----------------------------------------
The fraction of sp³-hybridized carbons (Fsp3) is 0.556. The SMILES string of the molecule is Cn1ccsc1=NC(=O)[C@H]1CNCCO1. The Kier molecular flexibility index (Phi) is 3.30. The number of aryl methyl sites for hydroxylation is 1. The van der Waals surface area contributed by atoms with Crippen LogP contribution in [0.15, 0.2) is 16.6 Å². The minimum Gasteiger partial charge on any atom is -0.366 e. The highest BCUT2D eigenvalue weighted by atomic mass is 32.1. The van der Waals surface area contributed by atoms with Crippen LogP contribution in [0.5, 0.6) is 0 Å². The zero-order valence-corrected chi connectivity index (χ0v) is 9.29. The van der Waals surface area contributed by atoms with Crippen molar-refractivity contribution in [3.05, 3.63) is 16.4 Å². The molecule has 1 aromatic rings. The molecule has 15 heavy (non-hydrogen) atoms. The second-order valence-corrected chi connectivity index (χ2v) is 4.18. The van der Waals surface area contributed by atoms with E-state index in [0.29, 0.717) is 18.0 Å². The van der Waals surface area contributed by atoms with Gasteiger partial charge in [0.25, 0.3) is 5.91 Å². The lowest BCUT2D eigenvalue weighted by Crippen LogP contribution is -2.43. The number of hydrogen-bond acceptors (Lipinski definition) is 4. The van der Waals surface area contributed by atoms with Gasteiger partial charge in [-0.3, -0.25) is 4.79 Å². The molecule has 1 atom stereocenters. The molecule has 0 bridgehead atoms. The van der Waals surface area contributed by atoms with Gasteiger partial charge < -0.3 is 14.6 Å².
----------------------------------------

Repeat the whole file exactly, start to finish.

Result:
The fraction of sp³-hybridized carbons (Fsp3) is 0.556. The SMILES string of the molecule is Cn1ccsc1=NC(=O)[C@H]1CNCCO1. The Kier molecular flexibility index (Phi) is 3.30. The number of aryl methyl sites for hydroxylation is 1. The van der Waals surface area contributed by atoms with Crippen LogP contribution in [0.15, 0.2) is 16.6 Å². The minimum Gasteiger partial charge on any atom is -0.366 e. The highest BCUT2D eigenvalue weighted by atomic mass is 32.1. The van der Waals surface area contributed by atoms with Crippen LogP contribution in [0.5, 0.6) is 0 Å². The zero-order valence-corrected chi connectivity index (χ0v) is 9.29. The van der Waals surface area contributed by atoms with Crippen molar-refractivity contribution in [3.05, 3.63) is 16.4 Å². The molecule has 1 aromatic rings. The molecule has 15 heavy (non-hydrogen) atoms. The second-order valence-corrected chi connectivity index (χ2v) is 4.18. The van der Waals surface area contributed by atoms with E-state index in [0.29, 0.717) is 18.0 Å². The van der Waals surface area contributed by atoms with Gasteiger partial charge in [0.25, 0.3) is 5.91 Å². The lowest BCUT2D eigenvalue weighted by Crippen LogP contribution is -2.43. The number of hydrogen-bond acceptors (Lipinski definition) is 4. The van der Waals surface area contributed by atoms with Gasteiger partial charge in [-0.3, -0.25) is 4.79 Å². The molecule has 1 atom stereocenters. The molecule has 0 bridgehead atoms. The van der Waals surface area contributed by atoms with Gasteiger partial charge < -0.3 is 14.6 Å².